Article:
At the cutoff date for the final analysis (January 15, 2019), the median duration of follow-up of the entire cohort was 5.0 months (IQR, 2.9–7.5): 4.3 months (IQR, 2.9–6.6) for the regorafenib group and 5.2 months (IQR, 3.1–9.7) for the nivolumab group. Overall, 65 patients (43.3%) died during the follow-up period: 38 (37.3%) of 102 patients in the regorafenib group and 27 (56.3%) of 48 patients in the nivolumab group. Median OS was 5.9 months (95% confidence interval [CI], 3.2–18.1) in the nivolumab group and 6.9 months (95% CI, 3.5–13.1) months in the regorafenib group (P=0.77 by log-rank test) (Fig. 2A). In the multivariable analysis, treatment with nivolumab was independently associated with improved OS compared to regorafenib after adjusting for confounding factors, including Child-Pugh score and intrahepatic tumor burden (adjusted hazard ratio [aHR], 0.54; 95% CI, 0.30–0.96; P=0.04) (Table 2). After balancing the baseline characteristics by IPTW, there was no longer any significant difference between the treatment groups (Supplementary Table 1). Although there was no statistically significant difference between the groups, nivolumab was associated with better OS than regorafenib (P=0.11 by log-rank test) (Fig. 3A). Weighted Cox proportional hazards model also revealed that the nivolumab treatment was associated with improved OS (vs. regorafenib; aHR, 0.34; 95% CI, 0.18–0.65; P=0.001) (Supplementary Table 2). Similar results were observed in additional analysis without censoring the patient who switched to the other treatment (Supplementary Fig. 1).

TTP

During the follow-up period, tumors progressed radiologically in 91 (60.7%) of 150 patients based on mRECIST: 62 (60.8%) of 102 patients in the regorafenib group and 29 (60.4%) of 48 patients in the nivolumab group. The median TTP was not significantly different between the nivolumab group (4.0 months; 95% CI, 1.8–8.7) and the regorafenib group (3.3 months; 95% CI, 2.0–5.3) (P=0.40 by log-rank test) (Fig. 2B). In the multivariable analysis, there was no significant association with improved TTP between treatments (nivolumab vs. regorafenib; aHR, 0.81; 95% CI, 0.51–1.30; P=0.48) (Table 3). After IPTW, there was no significant difference in TTP between the groups (P=0.30 by log-rank test) (Fig. 3B), and treatment group was not an independent predictor for TTP (nivolumab vs. regorafenib; aHR, 0.74; 95% CI, 0.39–1.41; P=0.36) (Supplementary Table 3).

Overall tumor response

No patient in either treatment group achieved a complete response. Eight (16.7%) of 48 patients in the nivolumab group and six (5.9%) of 102 patients in the regorafenib group achieved a partial response by mRECIST, and nivolumab showed significantly better objective response rate compared to regorafenib (P=0.041) (Table 4). The disease control rate (i.e., the proportion of patients who had an objective response or disease stabilization) was 50.0% in the nivolumab group and 47.1% in the regorafenib group (P=0.58). Among the 14 patients who achieved an objective response, 10 patients did not progress during the follow-up. Median duration of response, which was evaluated for patients with tumor response, was 4.2 months (3.5–not estimable [NE]) in the nivolumab group and 2.7 (2.2–NE) months in the regorafenib group (P=0.73 by log-rank test).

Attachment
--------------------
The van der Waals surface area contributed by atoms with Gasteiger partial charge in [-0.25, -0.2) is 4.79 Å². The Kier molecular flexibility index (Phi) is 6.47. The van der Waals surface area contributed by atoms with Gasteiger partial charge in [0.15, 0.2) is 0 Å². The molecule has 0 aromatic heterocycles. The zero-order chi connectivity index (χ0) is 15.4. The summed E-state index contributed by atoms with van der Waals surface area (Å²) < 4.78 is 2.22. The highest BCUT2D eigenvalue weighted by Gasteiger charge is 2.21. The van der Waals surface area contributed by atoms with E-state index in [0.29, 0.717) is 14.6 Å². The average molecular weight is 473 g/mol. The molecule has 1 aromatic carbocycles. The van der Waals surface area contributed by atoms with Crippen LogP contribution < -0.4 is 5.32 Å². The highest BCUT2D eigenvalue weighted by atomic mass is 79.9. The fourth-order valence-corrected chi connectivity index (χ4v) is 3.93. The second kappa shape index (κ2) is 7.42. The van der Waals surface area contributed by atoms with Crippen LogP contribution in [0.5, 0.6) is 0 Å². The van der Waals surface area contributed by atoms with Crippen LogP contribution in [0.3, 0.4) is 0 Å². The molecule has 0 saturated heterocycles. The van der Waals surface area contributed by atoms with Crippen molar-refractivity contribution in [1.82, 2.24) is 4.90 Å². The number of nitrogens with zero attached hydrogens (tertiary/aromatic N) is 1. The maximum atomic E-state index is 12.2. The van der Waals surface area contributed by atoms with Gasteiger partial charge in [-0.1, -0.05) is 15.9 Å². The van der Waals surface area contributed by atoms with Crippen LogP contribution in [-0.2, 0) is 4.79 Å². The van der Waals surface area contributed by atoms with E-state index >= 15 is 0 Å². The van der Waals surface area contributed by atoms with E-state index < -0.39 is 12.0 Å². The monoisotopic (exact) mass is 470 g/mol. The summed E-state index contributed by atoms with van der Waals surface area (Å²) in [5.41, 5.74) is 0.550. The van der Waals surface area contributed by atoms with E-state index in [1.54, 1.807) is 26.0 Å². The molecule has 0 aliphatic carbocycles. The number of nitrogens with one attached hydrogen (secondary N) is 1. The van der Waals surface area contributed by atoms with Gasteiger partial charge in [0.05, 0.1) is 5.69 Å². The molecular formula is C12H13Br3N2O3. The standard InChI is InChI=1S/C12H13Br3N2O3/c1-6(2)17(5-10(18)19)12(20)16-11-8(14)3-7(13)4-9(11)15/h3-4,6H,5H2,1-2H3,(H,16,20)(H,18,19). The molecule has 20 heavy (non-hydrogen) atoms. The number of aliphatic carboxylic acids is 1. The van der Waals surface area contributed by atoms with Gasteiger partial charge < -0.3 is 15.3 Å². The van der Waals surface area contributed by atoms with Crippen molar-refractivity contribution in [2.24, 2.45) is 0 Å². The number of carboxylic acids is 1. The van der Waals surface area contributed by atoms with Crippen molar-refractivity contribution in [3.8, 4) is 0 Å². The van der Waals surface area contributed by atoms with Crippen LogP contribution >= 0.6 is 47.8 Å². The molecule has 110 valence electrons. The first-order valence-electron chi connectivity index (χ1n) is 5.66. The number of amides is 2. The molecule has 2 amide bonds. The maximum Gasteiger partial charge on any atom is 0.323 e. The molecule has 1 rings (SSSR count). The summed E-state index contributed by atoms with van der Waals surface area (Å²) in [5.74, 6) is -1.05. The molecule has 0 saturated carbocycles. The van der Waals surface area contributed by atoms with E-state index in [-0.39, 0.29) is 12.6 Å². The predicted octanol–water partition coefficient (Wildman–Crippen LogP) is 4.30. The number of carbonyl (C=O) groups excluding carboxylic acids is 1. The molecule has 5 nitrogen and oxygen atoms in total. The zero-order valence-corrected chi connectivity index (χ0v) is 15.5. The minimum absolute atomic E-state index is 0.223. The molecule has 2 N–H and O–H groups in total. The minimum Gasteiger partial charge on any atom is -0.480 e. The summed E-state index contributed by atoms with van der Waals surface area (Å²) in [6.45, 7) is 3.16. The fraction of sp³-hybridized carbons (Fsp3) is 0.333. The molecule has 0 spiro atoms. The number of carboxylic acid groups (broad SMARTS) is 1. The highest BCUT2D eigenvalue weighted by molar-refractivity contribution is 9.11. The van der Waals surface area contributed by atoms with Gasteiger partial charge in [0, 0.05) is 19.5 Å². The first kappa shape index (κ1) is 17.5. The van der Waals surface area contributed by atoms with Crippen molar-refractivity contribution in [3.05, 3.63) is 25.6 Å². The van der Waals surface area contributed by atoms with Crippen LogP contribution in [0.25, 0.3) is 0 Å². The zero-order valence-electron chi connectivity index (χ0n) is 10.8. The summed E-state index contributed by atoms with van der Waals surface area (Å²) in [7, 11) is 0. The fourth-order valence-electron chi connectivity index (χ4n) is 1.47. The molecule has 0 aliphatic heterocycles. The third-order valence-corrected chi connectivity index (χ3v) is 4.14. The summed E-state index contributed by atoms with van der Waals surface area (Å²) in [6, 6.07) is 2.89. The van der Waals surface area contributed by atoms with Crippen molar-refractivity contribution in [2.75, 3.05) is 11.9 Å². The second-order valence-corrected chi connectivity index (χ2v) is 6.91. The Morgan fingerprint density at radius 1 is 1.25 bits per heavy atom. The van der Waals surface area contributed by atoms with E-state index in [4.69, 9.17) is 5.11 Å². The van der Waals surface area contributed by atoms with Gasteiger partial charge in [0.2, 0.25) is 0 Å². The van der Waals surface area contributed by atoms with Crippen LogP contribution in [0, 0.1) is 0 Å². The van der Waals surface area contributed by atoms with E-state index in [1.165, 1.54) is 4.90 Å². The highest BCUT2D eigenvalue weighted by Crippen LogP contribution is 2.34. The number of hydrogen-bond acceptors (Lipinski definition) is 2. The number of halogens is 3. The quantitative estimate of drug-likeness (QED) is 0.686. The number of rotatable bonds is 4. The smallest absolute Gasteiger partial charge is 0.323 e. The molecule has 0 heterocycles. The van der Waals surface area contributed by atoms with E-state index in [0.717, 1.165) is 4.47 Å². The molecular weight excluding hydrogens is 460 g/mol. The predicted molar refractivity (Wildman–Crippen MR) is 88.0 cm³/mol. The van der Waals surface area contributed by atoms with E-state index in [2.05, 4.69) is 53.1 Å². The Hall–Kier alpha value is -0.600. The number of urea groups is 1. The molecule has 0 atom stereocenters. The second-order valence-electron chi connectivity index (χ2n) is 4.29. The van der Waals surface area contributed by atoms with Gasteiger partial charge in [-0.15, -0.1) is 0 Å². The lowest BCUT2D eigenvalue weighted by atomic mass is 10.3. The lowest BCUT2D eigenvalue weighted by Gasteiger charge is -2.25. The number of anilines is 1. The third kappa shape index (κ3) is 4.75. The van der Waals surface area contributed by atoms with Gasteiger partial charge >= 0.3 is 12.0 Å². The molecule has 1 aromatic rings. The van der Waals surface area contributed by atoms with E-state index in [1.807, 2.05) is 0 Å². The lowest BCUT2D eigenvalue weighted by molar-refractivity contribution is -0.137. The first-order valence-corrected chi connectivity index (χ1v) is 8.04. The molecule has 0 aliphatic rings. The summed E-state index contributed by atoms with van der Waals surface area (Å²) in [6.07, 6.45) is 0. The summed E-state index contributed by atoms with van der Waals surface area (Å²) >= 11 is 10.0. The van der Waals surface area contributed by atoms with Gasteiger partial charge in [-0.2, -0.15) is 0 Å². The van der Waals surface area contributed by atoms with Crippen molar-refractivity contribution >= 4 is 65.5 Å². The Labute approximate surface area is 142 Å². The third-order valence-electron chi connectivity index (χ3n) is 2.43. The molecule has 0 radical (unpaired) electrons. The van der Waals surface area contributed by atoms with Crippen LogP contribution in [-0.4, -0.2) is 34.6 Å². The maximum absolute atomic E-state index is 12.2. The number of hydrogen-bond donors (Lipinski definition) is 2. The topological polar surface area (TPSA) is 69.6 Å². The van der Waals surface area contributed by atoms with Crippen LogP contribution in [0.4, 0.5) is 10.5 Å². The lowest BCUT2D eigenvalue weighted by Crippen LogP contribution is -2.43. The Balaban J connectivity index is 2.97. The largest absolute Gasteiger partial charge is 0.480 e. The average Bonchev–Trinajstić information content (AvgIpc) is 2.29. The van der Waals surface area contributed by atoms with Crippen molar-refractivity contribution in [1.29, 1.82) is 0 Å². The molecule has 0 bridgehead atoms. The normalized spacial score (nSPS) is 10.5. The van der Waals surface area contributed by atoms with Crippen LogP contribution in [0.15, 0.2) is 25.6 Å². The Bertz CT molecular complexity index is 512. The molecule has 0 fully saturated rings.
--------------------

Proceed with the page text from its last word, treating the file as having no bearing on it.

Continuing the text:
Subgroup analysis

Comparisons of outcomes between treatments were assessed among the subgroups. There was no difference in OS or TTP between the groups regarding duration of prior sorafenib treatment (Supplementary Fig. 2), or Child Pugh score (Supplementary Fig. 3). Further analysis according to the presence or absence of portal hypentension/macrovascular invasion, and AFP level showed no significant OS difference between the two treatment groups (Supplementary Fig. 4).

Safety

The reasons for the drug discontinuation were assessed for the safety analysis. Eighty-three patients discontinued the treatment due to disease progression among 122 patients who discontinued the treatment (Supplementary Table 4). Adverse events that caused premature drug discontinuation occurred in 24 patients (23.5%) in the regorafenib group and eight patients (16.7%) in the nivolumab group (P=0.34). The major cause of drug discontinuation before radiologic progression was hepatic decompensation: four (8.3%) in the nivolumab group and 10 (9.8%) in the regorafenib group (P=0.77). Subsequent treatments after study drug failure were assessed. The proportion of patients who received any treatments after the study drug failure in both groups was similar (P=0.54) (Supplementary Table 5).

DISCUSSION

In the current study in HCC patients who had experienced sorafenib treatment failure, nivolumab treatment was associated with improved OS compared with regorafenib treatment. The risk of all-cause mortality was reduced by 46% in patients receiving nivolumab compared to patients receiving regorafenib. Although TTP did not differ significantly between the treatments, nivolumab demonstrated a significantly better objective response rate than regorafenib. Both drugs were well tolerated during the treatment period; however, adverse events leading to drug discontinuation before radiologic disease progression were more frequent in patients receiving regorafenib.
To date, this is the first study in a real-world setting comparing the effectiveness of regorafenib and nivolumab treatments in HCC patients who previously failed sorafenib treatment. Nivolumab was more effective than regorafenib in terms of OS. While median OS was longer in patients treated with regorafenib (6.9 months) versus nivolumab (5.9 months), nivolumab showed a significant association with improved OS after adjusting for confounders. In the present study, patients with higher Child-Pugh scores at baseline, an independent predictive factor for poor OS, were more likely to be treated with nivolumab. To minimize treatment selection bias, we adopted IPTW in addition to multivariable analyses, and the association of nivolumab with prolonged OS was confirmed.